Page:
Understanding what tolerance means in a highly polarized America

Changing people's minds isn't how we end polarization. Tolerance is the gateway to peaceful coexistence.

SARAH RUGER: One of the most important things we need to focus on with respect to free expression is figuring out what constitutes a culture that values it. We're pretty fortunate in the U.S. to have relatively robust free expression rights. I mean, there's certainly a need to start defining and grappling with what those rights mean in a digital age as the public square moves online as opposed to in the physical arena, and certainly philanthropy has a role to play in that convening those discussions and grappling with those sticky issues. But more than anything we're concerned with the degree to which support for free expression rights has been on the decline. Seemingly the only thing people agree upon these days as we've become more and more polarized is that someone needs to be silenced -- we just disagree with who should have the right to speak and who shouldn't.

I saw a Cato Institute poll on free expression and tolerance this past year that really quantified the degree to which folks from the self-identified Right and the self-identified Left want to censor each other, the folks on the left tend to want to censor more on the basis of identity groups and focus on the right tend to censor what they view to be obscenity or lack of patriotism.

One of the things that concerns me is when people see tolerance in the acceptance sense as the goal, the goal being to arrive at agreement or consensus as opposed to learning how to coexist peacefully through difference or to harness the power of difference towards positive social ends like innovation and social progress and the defense of equal rights. So what we would like to imagine is a world where you view toleration as a starting point for something better.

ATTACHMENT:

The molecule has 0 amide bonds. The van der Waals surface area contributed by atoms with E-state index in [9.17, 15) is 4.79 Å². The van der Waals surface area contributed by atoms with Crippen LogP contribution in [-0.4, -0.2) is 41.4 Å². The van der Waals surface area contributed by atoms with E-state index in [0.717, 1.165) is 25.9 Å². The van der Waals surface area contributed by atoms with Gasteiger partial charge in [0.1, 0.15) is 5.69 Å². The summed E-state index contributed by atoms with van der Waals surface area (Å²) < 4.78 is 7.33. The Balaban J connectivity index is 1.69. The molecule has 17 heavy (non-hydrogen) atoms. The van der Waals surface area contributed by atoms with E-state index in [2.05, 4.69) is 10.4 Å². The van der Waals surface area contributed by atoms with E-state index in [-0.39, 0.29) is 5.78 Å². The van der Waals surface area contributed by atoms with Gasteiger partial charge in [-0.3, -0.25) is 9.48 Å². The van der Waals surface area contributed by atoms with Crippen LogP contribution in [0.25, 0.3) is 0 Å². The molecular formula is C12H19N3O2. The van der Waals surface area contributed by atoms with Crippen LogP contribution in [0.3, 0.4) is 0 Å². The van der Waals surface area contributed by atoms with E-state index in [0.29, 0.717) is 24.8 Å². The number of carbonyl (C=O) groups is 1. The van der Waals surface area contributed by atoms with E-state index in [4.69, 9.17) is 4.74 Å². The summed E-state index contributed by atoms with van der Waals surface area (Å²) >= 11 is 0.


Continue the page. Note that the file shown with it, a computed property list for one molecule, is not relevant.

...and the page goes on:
We've struggled with the term toleration because it sounds kind of negative, it sounds kind of 'I'm holding my nose and my putting up with that view that you have but I'm not really recognizing your dignity, your value as a human and the value that we can experience together by coming together in dialogue.' But if we view toleration as a starting point and start to talk about the positive things that we can accomplish together, if we start to talk about how and why individuals have more opportunity to become self-actualized when they engage with people who are different, how they find a more fulfilling enriched life when they are curious and open to new experiences.

If we talk about the powerful good that diversity drives, talk about stories like -- and it's a bit apocryphal -- but I heard a story recently about how the life-transforming camera pill that you take to diagnose various illnesses, as a concept, came together coincidentally because a gastroenterologist sat down to lunch with a guided missile expert and came up with this idea. And whether it's true or not, I think it is, but whether it's true or not it's representative of the kinds of amazing things that can come from unexpected conversations, unexpected explorations. Having a conversation about what it is we want to accomplish together and having a conversation about how best to get there.

  • The goal of tolerance is not for everyone to arrive at a consensus on divisive issues, or to accept each other's views. Sarah Ruger suggests that tolerance is learning how to coexist peacefully through difference.
  • Tolerance is a word with a lot of baggage, but tolerance is not patronizing or insulting; it is a starting point for something better.
  • Peaceful coexistence and a focus on common goals enables people of all convictions to work towards positive social ends like innovation, social progress, and the defense of equal rights.